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Alternative Spring Break

Flagler College Volunteers Reach Out to Cranks Creek Survival Center

Megan Wright

Going to Miami for spring break may sound tempting, but volunteering for the week sounded better to myself and six other women at Flagler College. Alternative Spring Break is just what it sounds like: a different way to utilize the week of time given to students. This year the Director of Student Activities, Tim Mellon, worked with Colleen Turkiewicz, a senior at Flagler, to arrange the trip. While in Cranks, Kentucky the group helped to demolish a restroom deemed unusable, and construct one from the earth up. In addition to construction, the group painted the kitchen where volunteer groups stay, as well as a home where locals can stay to escape domestic and financial troubles.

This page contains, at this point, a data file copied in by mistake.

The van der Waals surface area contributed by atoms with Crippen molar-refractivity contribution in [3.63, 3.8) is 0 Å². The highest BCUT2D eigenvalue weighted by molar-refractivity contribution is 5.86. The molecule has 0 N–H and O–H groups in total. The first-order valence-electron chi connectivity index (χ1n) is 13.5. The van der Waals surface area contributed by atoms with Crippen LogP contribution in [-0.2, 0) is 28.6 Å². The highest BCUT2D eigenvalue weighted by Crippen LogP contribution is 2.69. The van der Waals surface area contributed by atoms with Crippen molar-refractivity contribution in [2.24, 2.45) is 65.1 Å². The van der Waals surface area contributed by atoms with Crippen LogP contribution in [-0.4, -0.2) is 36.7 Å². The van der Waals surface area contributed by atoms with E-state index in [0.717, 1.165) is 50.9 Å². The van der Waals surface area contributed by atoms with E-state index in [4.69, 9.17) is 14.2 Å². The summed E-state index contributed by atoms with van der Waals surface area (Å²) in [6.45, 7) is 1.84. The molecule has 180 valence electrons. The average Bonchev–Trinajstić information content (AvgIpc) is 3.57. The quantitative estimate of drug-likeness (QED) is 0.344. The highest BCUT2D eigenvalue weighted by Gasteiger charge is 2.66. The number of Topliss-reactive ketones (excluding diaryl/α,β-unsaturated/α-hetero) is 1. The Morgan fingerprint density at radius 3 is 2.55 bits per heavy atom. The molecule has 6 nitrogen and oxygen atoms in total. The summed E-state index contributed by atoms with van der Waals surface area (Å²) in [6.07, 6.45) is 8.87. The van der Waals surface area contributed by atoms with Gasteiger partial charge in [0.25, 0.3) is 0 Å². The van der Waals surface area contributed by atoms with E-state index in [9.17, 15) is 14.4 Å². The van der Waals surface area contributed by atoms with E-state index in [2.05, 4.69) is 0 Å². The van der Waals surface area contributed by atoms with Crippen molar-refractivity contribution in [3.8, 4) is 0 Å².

The area of Cranks, Kentucky was flooded with over 17 feet of rainwater in April of 1977, which took 22 lives and resulted in over $400 million dollars of damage in Kentucky, Virginia, Tennessee and West Virginia. Homes in valleys of the mountain were hit the worst, as those are the lowest points of the area. Families were forced to climb nearby mountains until helicopters could spot them.

In addition, this area of Kentucky has relied on the coal mining industry to serve as the stand-alone source of income for families for nearly two hundred years. Since the flood of 1977, U.S. government has continually moved away from fossil fuels especially coal, in attempt to reduce increasing levels of global warming and climate change. With a majority of families experiencing increasing levels of poverty, it has become virtually impossible for homeowners to repair their current home or relocate. A majority of houses need repairs under $5,000 in cost and that is where the survival center comes in. “It is the least we can do for the community that raised us,” said Bobby Simpson, who founded the survival center with his late wife, Becky Simpson. 

This area of Cranks, Kentucky was flooded with over 17 feet of rainwater in April of 1977